The Need for the Recreational Judoka

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The growth of Judo in the US has been stalled for many years with high dropout rates. The question is how do we correct the situation with those that do enter the world of Judo?

At my gym, basketball is a big program from youth to senior. Every lunch hour there are four courts in full use with these recreational athletes playing pickup games. The evening programs are also a time for recreational athletes. During the day and afternoon the elementary and high school kids are playing and practicing. The transition from junior player to high school to college player is natural and so is the movement to the recreational lunch and evening time pickup game player. There are also basketball leagues available for all age groups. The sport can be played for a lifetime. Many of these players were former high school and college players. For these folks basketball is great exercise fostering continued friendships and most importantly, it is FUN!

 Senseis (recreational players) teaching children at Gardena Judo Club.
Photo by Ray Matsumoto

Why not Judo? The focus needs to be on retention and making it fun. So the question is how do we retain the judokas after high school and college and encourage them to become recreational players for life?

Kano Shihan recognized that there are three aspects of Judo and each aspect has its own state of importance as the judoka ages and grows. The first was recognizing the need to practice and become skillful in defense against attack, the second, to also perfect the mind and body and the third, to use energy in an optimal manner (seiryoku zenyo). The Judoka is also taught to understand the essence of mutual benefit and welfare (Jita Kyoei). Kano Shihan believed that from this comes the spirit of honor, faith and loyalty. The moral code of the Judoka binds us together and builds friendships and long term relationships. It is necessary to perpetuate the need to pass on the skills as well as the message of Jita Kyoei. The more we practice and learn and relate to each other the more we will stay on the mat. Judo relationships and friendships will remain strong throughout life everywhere Judo is practiced. We all pass through life's stages, from youth to old age, from actively competing to being involved in Judo as a recreational sport where learning and friendships can continue through regular practice while providing support and guidance to younger judokas. We need to create the joy of the Judo community.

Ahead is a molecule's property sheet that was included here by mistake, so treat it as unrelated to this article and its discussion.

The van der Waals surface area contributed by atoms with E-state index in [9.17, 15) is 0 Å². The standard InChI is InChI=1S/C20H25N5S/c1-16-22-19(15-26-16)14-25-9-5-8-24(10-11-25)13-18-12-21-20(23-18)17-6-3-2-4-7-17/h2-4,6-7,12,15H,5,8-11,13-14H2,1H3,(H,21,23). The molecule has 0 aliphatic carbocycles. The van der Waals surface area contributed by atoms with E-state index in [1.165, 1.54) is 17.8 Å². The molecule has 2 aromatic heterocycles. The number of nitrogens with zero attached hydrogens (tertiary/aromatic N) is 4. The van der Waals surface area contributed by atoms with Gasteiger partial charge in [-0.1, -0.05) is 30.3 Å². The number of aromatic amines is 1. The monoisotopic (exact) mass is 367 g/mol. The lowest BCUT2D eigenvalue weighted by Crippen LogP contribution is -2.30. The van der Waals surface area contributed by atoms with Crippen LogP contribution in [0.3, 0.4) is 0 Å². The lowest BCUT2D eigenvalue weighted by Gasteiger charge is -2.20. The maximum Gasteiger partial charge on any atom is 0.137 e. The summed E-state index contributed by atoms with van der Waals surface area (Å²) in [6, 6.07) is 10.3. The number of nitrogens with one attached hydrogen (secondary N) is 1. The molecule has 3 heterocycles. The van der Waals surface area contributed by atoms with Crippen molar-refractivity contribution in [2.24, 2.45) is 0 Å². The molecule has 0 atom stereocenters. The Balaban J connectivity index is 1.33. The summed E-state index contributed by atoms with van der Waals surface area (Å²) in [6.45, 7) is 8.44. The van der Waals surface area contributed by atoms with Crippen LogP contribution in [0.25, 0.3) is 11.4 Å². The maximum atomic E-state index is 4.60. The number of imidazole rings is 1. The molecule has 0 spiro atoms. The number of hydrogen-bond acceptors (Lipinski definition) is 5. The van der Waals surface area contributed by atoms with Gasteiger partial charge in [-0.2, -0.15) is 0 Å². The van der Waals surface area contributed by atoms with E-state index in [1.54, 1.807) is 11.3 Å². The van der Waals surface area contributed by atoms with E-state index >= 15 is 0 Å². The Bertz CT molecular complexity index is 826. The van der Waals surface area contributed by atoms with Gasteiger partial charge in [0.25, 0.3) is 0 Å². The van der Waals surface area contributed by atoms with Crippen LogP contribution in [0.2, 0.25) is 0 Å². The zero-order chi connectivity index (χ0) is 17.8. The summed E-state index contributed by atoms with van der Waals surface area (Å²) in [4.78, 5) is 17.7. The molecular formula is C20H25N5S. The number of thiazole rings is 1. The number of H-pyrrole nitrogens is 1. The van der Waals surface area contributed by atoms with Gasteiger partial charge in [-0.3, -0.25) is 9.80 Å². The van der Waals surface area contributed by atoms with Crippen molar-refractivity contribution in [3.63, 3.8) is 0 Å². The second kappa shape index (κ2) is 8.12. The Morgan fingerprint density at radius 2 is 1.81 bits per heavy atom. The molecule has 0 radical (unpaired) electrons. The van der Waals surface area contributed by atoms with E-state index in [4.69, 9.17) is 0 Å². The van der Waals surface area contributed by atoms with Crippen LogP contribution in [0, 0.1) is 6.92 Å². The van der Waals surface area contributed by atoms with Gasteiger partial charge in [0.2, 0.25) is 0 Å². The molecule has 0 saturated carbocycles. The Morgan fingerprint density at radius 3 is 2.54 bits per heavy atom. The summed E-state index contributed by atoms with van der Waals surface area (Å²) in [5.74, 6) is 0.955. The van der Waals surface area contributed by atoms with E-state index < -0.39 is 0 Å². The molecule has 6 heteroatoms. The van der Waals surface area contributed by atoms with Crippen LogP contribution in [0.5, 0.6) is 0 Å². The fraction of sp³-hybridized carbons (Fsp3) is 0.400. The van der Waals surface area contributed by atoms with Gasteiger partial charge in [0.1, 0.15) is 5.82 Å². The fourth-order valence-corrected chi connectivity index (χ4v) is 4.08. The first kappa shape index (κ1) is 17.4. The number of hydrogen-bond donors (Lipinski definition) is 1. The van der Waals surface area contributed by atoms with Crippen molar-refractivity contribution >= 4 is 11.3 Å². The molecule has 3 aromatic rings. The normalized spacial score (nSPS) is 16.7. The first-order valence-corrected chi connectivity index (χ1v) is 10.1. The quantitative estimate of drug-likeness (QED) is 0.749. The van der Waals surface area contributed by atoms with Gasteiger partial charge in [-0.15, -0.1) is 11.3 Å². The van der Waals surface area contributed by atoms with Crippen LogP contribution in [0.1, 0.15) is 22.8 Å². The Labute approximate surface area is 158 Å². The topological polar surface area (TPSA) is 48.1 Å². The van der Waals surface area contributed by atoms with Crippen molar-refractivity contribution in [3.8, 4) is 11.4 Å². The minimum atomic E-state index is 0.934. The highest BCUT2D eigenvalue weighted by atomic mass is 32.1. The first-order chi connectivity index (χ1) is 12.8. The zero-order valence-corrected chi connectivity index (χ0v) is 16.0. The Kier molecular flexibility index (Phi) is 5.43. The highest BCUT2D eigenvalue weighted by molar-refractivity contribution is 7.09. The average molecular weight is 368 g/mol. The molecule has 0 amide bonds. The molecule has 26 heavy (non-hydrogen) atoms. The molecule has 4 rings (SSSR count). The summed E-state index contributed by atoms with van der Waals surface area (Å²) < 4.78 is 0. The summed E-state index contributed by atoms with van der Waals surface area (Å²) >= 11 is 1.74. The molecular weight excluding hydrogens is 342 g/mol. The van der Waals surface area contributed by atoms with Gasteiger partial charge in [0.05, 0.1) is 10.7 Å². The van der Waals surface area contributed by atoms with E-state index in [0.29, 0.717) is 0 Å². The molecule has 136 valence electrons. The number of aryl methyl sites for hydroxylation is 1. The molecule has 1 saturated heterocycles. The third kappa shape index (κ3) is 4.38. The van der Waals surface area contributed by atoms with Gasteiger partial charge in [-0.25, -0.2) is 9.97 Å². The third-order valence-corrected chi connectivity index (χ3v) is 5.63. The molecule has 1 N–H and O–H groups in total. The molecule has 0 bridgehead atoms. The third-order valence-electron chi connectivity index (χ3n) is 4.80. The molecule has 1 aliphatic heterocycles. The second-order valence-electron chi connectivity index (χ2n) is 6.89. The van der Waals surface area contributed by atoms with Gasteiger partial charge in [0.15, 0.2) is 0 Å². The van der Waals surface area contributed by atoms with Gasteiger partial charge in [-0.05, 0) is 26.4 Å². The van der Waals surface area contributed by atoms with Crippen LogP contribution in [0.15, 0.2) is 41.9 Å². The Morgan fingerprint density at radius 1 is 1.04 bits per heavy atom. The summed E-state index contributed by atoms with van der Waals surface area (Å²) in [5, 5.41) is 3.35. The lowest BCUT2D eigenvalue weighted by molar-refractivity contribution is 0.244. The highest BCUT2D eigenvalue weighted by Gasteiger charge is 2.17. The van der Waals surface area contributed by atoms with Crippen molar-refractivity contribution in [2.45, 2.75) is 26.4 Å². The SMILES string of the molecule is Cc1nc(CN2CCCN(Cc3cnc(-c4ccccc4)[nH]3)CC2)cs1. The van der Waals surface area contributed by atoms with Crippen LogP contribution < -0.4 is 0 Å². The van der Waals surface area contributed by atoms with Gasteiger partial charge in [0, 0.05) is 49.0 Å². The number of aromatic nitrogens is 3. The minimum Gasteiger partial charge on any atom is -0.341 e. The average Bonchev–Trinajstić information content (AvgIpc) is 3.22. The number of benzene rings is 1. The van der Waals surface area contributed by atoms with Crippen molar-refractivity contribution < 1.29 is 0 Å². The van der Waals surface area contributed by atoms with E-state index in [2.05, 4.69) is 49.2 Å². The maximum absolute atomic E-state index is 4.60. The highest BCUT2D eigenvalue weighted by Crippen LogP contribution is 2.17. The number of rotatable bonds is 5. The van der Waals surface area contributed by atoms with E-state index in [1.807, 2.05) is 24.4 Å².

Recreational players teaching and securing the future of Judo at Gardena Judo Club.
Photo by Ray Matsumoto

These recreational judokas need to be cultivated, utilized and respected. The growth of US Judo is dependent on acquiring new students and on keeping recreational judokas on the mat practicing and competing, teaching, refereeing, coaching, running shiais and contributing to the development of Judo. By having this continuous path available we will guarantee that the dropout rate will decline and our numbers will increase. Judo will become an essential part of one's joy in life and the knowledge acquired will always be passed on.


Some recreational players who are contributing to building US Judo. Frank Morales, IJF-A, 7th Dan, Hayward Nishioka, IJF-A, 8th Dan, Low Dong, PJC, 6th Dan, Tosh Seino, 7th Dan, Mel Appelbaum, IJF-A, 8th Dan, Hal Sharp, 9th Dan, Tom Seabasty, IJF-A, 7th Dan.

Photo taken at the 2014 Gardena Judo Club Xmas Party.


Mel Appelbaum (recreational Player) teaching turnovers at Gardena Judo Club.
photo by Ray Matsumoto



Blog By: Mel Appelbaum, NYAC Judo


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About the author


Founded in 1868, the New York Athletic Club can boast of a unique history. The Club's founding premise was to bring structure to a sporting environment that was lacking in organization and uniformity of measurement. Quickly, the NYAC organized the first US championships in boxing, wrestling and outdoor track and…

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